Mike Hay is well versed in knowing what it takes to enjoy a successful Winter Olympics.
After all, the former Perth curler was Team GB’s Chef de Mission at both Sochi 2014 and Pyeongchang 2018.
And going back further, she helped guide the women’s team to Olympic gold in Salt Lake City in 2002. Who could forget Rhona Martin’s stone of destiny?
Hay reflects on those special memories with a smile.
Having stepped back for this month’s showpiece in Beijing, the Perth High alumnus will be glued to the television and cheering on Britain’s best in a variety of sports.
Particular attention will obviously be paid to curling where two of Perthshire’s own, skipping Eve Muirhead and fifth-place Mili Smith, are vying to return with a memorable medal.
For Muirhead, this will be his fourth Games, and Hay’s message was clear: “You can never write Eve off.”
“He came back, won the Europeans and then was pretty dominant in the Olympic qualifiers,” he added.
“There are other favorites in Sweden, Canada and Russia. I think they will be very hard.
“I know that Eve was bitterly disappointed in Pyeongchang. If it wasn’t going to be the final, she certainly wanted that bronze medal.
“The difference between third and fourth place is huge. You are an Olympic medalist for life, but fourth place is hard to remember.
“Eve has a new team and it will be interesting to see how they play.
“But I have absolutely no doubt that she can handle the pressure and handle the big moments.
“There aren’t too many skips out there who can do that, or many who certainly have the same experience as her.
“It’s hard to believe that these are his fourth Games. A fourth Games and he’s only 31 years old, that’s unbelievable.
“She is one of these unique characters who has a lot of determination and loves the game. She never lets you down in the big games.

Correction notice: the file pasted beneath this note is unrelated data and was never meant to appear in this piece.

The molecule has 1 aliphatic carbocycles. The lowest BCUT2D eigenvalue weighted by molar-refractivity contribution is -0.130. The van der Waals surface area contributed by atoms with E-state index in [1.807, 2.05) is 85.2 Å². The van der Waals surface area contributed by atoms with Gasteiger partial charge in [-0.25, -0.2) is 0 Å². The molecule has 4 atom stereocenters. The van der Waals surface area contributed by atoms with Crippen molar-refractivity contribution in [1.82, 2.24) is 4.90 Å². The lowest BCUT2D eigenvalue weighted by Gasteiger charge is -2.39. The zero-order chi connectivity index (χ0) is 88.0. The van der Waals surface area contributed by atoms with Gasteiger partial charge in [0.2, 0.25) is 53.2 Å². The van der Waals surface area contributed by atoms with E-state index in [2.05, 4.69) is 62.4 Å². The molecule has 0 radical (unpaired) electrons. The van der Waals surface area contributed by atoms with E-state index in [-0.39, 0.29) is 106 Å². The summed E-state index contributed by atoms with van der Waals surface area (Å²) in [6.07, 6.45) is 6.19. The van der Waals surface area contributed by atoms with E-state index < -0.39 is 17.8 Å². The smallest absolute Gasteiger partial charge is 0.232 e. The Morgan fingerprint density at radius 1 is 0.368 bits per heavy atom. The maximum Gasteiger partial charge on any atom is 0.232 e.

“Eve will be determined and having beaten some of the best teams in the Europeans will have given her a lot of confidence.”
For Smith, an alumna of Guildtown’s Perth Academy, this will be her first experience at a Winter Olympics.
“We have a great tradition,” Hay said of Perthshire’s continued presence on the world curling stage.
“I spent my whole life curling with Mili’s father and I played with him in the World Seniors a couple of years ago.
“I know she is very excited. She is the fifth player, but you might get a chance. Who knows what can happen.
“I would love to see her get a game and be a part of the team in that way.
“There’s a well-trodden road in Perth and the fact that they have role models gives everyone great self-confidence.
“Having a place, and a great place, within the city is a huge thing. You have the opportunity from school age to play on good ice, with good stones. It gives you an advantage if you stay.
Of course, Hay would love to be in Beijing to see how the drama unfolds, but, as noted, she will be following every shot from home.
“I would have loved to have gone to Beijing,” admitted Hay. “I got a call to see if I would have minded being on the long list.
“I will be awake at all hours watching almost every game Great Britain plays. I am looking forward to two weeks.
“It feels a bit strange that I’m not there, but I’m determined to watch on TV. I wouldn’t miss it.
The mixed doubles curling competition is already underway in Beijing, although Muirhead and Smith’s first match isn’t until Thursday with a first match against Switzerland.